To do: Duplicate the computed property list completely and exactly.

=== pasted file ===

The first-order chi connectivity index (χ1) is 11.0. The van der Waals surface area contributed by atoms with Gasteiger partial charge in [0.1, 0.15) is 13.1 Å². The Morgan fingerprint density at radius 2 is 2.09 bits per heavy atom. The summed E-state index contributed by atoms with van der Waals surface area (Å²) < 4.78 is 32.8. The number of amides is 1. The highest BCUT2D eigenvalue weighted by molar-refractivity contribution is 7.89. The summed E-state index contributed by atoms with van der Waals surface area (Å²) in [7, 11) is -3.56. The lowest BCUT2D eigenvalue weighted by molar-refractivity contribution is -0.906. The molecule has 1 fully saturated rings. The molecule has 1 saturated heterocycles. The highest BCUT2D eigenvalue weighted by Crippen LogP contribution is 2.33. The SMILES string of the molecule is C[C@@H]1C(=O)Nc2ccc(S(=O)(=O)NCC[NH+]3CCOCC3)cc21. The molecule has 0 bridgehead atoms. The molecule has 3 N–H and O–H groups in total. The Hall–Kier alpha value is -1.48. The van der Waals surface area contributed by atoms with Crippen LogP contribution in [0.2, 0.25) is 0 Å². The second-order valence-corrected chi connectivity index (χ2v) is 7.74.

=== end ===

The first-order chi connectivity index (χ1) is 11.0. The van der Waals surface area contributed by atoms with Gasteiger partial charge in [0.1, 0.15) is 13.1 Å². The Morgan fingerprint density at radius 2 is 2.09 bits per heavy atom. The summed E-state index contributed by atoms with van der Waals surface area (Å²) < 4.78 is 32.8. The number of amides is 1. The highest BCUT2D eigenvalue weighted by molar-refractivity contribution is 7.89. The summed E-state index contributed by atoms with van der Waals surface area (Å²) in [7, 11) is -3.56. The lowest BCUT2D eigenvalue weighted by molar-refractivity contribution is -0.906. The molecule has 1 fully saturated rings. The molecule has 1 saturated heterocycles. The highest BCUT2D eigenvalue weighted by Crippen LogP contribution is 2.33. The SMILES string of the molecule is C[C@@H]1C(=O)Nc2ccc(S(=O)(=O)NCC[NH+]3CCOCC3)cc21. The molecule has 0 bridgehead atoms. The molecule has 3 N–H and O–H groups in total. The Hall–Kier alpha value is -1.48. The van der Waals surface area contributed by atoms with Crippen LogP contribution in [0.2, 0.25) is 0 Å². The second-order valence-corrected chi connectivity index (χ2v) is 7.74.